(Reuters) - Britain's competition regulator will directly enforce consumer law and can fine firms up to 10% of their global annual turnover for mistreating customers, the UK government said https://bit.ly/3vxoTrw, as it announced new rules to tackle fake reviews and bad business practices.
The Competition and Markets Authority (CMA), instead of a court, will be able to award compensation and directly impose the financial penalties on businesses and up to 300,000 pounds ($390,630.00) in case of an individual, the government said.
The announcement made on Wednesday also included measures to take on fake reviews, subscription "traps," and "rip-offs" to protect customers.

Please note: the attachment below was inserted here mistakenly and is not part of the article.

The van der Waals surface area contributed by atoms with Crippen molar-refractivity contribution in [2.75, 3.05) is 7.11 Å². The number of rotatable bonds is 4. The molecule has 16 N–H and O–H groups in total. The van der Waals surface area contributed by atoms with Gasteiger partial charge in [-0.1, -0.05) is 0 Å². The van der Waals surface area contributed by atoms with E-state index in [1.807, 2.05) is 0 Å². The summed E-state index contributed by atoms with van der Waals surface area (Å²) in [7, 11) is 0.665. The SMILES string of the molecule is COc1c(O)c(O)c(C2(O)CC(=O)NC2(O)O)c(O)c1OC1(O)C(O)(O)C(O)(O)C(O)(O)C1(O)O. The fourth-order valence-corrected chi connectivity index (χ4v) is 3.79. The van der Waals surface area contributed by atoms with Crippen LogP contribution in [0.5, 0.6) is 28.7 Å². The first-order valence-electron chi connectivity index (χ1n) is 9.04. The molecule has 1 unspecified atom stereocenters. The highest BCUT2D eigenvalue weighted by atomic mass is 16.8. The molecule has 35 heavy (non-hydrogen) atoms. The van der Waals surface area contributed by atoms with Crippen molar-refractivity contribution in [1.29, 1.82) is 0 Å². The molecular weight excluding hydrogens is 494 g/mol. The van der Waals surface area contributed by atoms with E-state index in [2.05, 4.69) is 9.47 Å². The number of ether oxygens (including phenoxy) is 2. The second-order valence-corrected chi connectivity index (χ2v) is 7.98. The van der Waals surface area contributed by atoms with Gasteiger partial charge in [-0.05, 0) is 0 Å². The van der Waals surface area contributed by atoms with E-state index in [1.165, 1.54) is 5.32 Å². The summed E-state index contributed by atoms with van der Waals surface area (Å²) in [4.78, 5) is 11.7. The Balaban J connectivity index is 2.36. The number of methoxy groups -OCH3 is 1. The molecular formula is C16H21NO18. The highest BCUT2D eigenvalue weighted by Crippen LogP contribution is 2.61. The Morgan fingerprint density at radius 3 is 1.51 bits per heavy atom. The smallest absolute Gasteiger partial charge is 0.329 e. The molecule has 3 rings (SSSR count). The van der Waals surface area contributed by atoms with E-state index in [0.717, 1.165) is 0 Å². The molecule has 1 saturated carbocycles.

The rules include plans to make it illegal to pay someone to write or host a fake review, and have clearer rules to make it easier for consumers to opt out of subscriptions.
"New measures requiring legal changes, such as tackling fake reviews, will come into effect on a commencement date that will follow parliamentary approval," the government's statement said.
The UK also said it is increasing the CMA's ability to fine companies for abusing their market position. The minimum turnover threshold for immunity from financial penalties is reduced to 20 million pounds from 50 million pounds.
Mergers between small businesses, where the UK turnover is less than 10 million pounds, will be excluded from the antitrust authority's control, the government said in a statement.
($1 = 0.7680 pounds)
(Reporting by Shivani Tanna in Bengaluru; editing by Uttaresh.V)